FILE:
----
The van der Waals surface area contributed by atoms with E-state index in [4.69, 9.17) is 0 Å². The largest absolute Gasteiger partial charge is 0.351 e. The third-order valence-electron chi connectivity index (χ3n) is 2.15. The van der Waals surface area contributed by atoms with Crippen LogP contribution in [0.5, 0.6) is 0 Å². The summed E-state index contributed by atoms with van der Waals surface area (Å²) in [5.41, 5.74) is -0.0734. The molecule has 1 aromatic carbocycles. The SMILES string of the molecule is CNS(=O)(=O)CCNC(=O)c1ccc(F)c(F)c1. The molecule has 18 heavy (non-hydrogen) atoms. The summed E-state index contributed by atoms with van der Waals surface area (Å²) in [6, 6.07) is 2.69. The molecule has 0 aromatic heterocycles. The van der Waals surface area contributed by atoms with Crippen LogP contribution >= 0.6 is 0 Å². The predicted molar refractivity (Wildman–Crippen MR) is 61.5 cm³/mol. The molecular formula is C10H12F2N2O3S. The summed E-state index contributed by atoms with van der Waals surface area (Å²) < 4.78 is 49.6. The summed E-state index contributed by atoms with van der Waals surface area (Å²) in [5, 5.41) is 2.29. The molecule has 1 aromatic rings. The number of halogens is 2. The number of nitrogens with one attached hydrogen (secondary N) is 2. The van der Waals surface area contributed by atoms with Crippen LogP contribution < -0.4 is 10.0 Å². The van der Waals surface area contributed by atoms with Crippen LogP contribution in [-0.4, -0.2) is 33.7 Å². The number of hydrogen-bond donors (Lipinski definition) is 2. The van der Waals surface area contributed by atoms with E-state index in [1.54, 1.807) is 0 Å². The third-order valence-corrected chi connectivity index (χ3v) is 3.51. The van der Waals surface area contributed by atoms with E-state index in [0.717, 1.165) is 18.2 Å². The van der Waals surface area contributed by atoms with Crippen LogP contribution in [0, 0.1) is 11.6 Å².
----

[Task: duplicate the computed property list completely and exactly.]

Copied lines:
The van der Waals surface area contributed by atoms with E-state index in [4.69, 9.17) is 0 Å². The largest absolute Gasteiger partial charge is 0.351 e. The third-order valence-electron chi connectivity index (χ3n) is 2.15. The van der Waals surface area contributed by atoms with Crippen LogP contribution in [0.5, 0.6) is 0 Å². The summed E-state index contributed by atoms with van der Waals surface area (Å²) in [5.41, 5.74) is -0.0734. The molecule has 1 aromatic carbocycles. The SMILES string of the molecule is CNS(=O)(=O)CCNC(=O)c1ccc(F)c(F)c1. The molecule has 18 heavy (non-hydrogen) atoms. The summed E-state index contributed by atoms with van der Waals surface area (Å²) in [6, 6.07) is 2.69. The molecule has 0 aromatic heterocycles. The van der Waals surface area contributed by atoms with Crippen LogP contribution >= 0.6 is 0 Å². The predicted molar refractivity (Wildman–Crippen MR) is 61.5 cm³/mol. The molecular formula is C10H12F2N2O3S. The summed E-state index contributed by atoms with van der Waals surface area (Å²) < 4.78 is 49.6. The summed E-state index contributed by atoms with van der Waals surface area (Å²) in [5, 5.41) is 2.29. The molecule has 1 aromatic rings. The number of halogens is 2. The number of nitrogens with one attached hydrogen (secondary N) is 2. The van der Waals surface area contributed by atoms with Crippen LogP contribution < -0.4 is 10.0 Å². The van der Waals surface area contributed by atoms with Crippen LogP contribution in [-0.4, -0.2) is 33.7 Å². The number of hydrogen-bond donors (Lipinski definition) is 2. The van der Waals surface area contributed by atoms with E-state index in [1.54, 1.807) is 0 Å². The third-order valence-corrected chi connectivity index (χ3v) is 3.51. The van der Waals surface area contributed by atoms with E-state index in [0.717, 1.165) is 18.2 Å². The van der Waals surface area contributed by atoms with Crippen LogP contribution in [0, 0.1) is 11.6 Å².